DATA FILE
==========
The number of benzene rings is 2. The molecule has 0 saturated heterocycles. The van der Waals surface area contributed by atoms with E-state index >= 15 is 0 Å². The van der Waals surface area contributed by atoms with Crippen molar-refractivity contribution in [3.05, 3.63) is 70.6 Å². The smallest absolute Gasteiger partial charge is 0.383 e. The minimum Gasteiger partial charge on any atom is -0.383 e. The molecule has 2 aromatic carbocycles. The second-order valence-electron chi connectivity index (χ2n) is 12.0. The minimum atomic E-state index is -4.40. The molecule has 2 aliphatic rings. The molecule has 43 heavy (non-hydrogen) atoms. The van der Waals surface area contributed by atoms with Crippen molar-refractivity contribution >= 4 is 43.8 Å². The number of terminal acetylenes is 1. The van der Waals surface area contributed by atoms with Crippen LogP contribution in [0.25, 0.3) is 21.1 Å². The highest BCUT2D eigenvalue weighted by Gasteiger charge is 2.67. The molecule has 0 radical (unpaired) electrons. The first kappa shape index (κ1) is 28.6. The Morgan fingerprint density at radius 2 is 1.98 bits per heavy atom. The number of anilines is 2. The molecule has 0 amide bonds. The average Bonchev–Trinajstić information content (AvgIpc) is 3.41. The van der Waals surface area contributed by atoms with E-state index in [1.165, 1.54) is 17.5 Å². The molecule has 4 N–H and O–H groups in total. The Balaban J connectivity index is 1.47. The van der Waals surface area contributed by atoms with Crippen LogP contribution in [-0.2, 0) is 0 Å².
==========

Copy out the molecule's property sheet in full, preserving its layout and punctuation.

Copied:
The number of benzene rings is 2. The molecule has 0 saturated heterocycles. The van der Waals surface area contributed by atoms with E-state index >= 15 is 0 Å². The van der Waals surface area contributed by atoms with Crippen molar-refractivity contribution in [3.05, 3.63) is 70.6 Å². The smallest absolute Gasteiger partial charge is 0.383 e. The minimum Gasteiger partial charge on any atom is -0.383 e. The molecule has 2 aromatic carbocycles. The second-order valence-electron chi connectivity index (χ2n) is 12.0. The minimum atomic E-state index is -4.40. The molecule has 2 aliphatic rings. The molecule has 43 heavy (non-hydrogen) atoms. The van der Waals surface area contributed by atoms with Crippen molar-refractivity contribution >= 4 is 43.8 Å². The number of terminal acetylenes is 1. The van der Waals surface area contributed by atoms with Crippen LogP contribution in [0.25, 0.3) is 21.1 Å². The highest BCUT2D eigenvalue weighted by Gasteiger charge is 2.67. The molecule has 0 radical (unpaired) electrons. The first kappa shape index (κ1) is 28.6. The Morgan fingerprint density at radius 2 is 1.98 bits per heavy atom. The number of anilines is 2. The molecule has 0 amide bonds. The average Bonchev–Trinajstić information content (AvgIpc) is 3.41. The van der Waals surface area contributed by atoms with E-state index in [1.165, 1.54) is 17.5 Å². The molecule has 4 N–H and O–H groups in total. The Balaban J connectivity index is 1.47. The van der Waals surface area contributed by atoms with Crippen LogP contribution in [-0.2, 0) is 0 Å².